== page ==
The European Commission has adopted a new regulation to facilitate pan European rail journey planning and ticketing, by forcing a standardisation of rail passenger data on fares and timetables. This means that key reservation and ticketing information will be inter-operable and can be exchanged between rail companies throughout the EU as well as ticket vendors. The Commission will in 2012 bring forward a complementary legal measure requiring rail operators to bring their IT systems and practices into line, so that the standardised data can in practice be transferred between operators. These measures lay the technical foundations to allow a new generation of European rail journey planners and ticketing systems to start to emerge on market.

European Commission Vice-President Siim Kallas, responsible for transport, said: "If we are serious about getting people onto rail, and particularly about having rail compete with air travel over middle distances then we need to offer rail passengers the seamless planning and ticketing offers that match the airlines. We want to make it as easy, in the future, to book a rail ticket from Barcelona to Brussels or Berlin to Bratislava as it is to book a corresponding flight. Making common timetabling and fare information available to operators is a significant first step, but it is just the start of a much bigger push to make pan European rail planning and ticketing a reality."

What is the current situation?

Railways have evolved with a national focus. Today this manifests itself in widely differing booking systems, based on data which is processed in different ways and is largely not interchangeable. The result, for passengers, is very limited possibilities to book rail tickets cross border (with the exception of a small number of major international direct cross border rail routes). This is unlike the situation in competing modes, eg the airline industry which has evolved serving mainly cross border routes and where the journey planning and ticketing are widely and easily available on a pan-European basis (built largely on the use of a common central reservation system Amadeus).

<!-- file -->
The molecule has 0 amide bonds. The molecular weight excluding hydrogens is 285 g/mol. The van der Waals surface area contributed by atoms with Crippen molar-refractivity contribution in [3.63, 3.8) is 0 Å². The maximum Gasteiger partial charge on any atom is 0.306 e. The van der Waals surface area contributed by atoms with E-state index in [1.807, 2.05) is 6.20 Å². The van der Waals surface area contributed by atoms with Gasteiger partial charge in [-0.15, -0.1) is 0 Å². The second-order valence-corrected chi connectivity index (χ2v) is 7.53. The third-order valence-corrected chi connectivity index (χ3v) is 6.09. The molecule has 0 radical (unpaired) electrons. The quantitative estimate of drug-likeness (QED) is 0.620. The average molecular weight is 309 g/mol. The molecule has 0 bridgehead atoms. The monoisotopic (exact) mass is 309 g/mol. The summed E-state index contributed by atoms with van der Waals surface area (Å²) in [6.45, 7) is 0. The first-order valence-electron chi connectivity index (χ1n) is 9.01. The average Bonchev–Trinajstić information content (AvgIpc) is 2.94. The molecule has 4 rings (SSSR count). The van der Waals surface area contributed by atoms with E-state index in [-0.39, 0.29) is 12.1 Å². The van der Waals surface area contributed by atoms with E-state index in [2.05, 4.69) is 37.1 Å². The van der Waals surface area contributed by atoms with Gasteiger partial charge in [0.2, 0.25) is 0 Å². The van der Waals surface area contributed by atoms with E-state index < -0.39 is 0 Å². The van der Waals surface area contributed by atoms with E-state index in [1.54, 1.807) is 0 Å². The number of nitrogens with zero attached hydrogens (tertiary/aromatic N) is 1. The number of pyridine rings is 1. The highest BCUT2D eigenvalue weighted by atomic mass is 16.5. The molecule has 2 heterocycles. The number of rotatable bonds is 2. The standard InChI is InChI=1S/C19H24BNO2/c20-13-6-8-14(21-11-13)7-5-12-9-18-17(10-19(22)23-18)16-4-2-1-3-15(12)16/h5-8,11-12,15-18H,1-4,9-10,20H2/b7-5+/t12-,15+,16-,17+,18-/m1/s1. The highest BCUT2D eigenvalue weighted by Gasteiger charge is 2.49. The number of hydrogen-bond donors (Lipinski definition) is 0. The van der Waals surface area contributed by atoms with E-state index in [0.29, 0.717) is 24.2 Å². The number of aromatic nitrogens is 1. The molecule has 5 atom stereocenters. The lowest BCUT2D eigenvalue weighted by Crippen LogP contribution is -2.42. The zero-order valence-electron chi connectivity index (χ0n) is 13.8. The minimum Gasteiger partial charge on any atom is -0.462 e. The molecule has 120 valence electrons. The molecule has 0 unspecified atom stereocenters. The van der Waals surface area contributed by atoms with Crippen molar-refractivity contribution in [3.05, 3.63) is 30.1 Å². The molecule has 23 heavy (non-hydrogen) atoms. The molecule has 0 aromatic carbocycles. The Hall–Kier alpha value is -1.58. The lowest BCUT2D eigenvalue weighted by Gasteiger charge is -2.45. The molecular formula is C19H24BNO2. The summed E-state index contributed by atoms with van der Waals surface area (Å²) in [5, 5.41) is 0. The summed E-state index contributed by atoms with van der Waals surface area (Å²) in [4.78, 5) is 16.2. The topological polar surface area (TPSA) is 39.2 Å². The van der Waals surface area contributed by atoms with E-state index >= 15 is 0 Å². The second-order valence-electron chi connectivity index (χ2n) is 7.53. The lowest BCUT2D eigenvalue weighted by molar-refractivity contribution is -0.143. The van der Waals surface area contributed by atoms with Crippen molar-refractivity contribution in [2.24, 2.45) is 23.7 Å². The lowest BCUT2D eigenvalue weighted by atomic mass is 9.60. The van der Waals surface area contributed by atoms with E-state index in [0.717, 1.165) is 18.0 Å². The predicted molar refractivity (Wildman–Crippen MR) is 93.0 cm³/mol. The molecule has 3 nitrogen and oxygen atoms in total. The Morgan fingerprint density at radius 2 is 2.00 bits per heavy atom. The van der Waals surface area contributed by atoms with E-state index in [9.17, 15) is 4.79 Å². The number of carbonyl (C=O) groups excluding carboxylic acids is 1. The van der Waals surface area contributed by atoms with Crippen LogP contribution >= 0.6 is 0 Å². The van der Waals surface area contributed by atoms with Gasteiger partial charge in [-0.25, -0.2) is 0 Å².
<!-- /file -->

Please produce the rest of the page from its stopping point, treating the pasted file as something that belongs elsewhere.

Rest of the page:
What are the proposals?

The new EU technical regulation adopted today - Telematics Applications for Passenger Services – will force the standardisation of data relating to timetables and fares. This is the basic data underpinning journey planning, reservation and ticketing systems, for example data relating to: what kind of train is running, when the train stops, where it stops, what kind of accommodation is available eg first and second class seats; how many unreserved seats are available, tariff structures etc. Importantly, the Regulation also legally requires operators to make data related to timetabling available in the public domain, as well as to make fare information available to agreed partners.

In 2012, the Commission will bring forward a complementing measure, to guide all railway companies and ticket vendors in adapting their IT data systems so that they are in line with EU wide standards and data can in practice be exchanged and used by all operators in different rail booking and ticketing systems throughout Europe.

Taken together these measures lay the technical foundations for a new generation of pan European rail passenger journey planners and ticketing tools to start to come on the market in the following years.

What happens next?

The Commission is in the process of assessing the need for further measures to remove barriers that are holding back the development of cross border rail and, more broadly, multi modal travel planning and ticketing.

The Commission has also recently launched (April 1st 2011) a public consultation "Towards a European Multi-Modal Journey Planner" (Consultation period: 1/04/2011 – 27/05/2011) which will also feed into this process. Click here fore more details

The European Commission is organising in Lyons on 6 June 2011 a major Conference on Intelligent Transport in Europe where, in a key note speech European Commission Vice President Kallas, responsible for Transport, will set out in more detail proposals for next steps in this area.

[Telematics applications for passenger services]

[Intelligent Transport Systems (ITS)]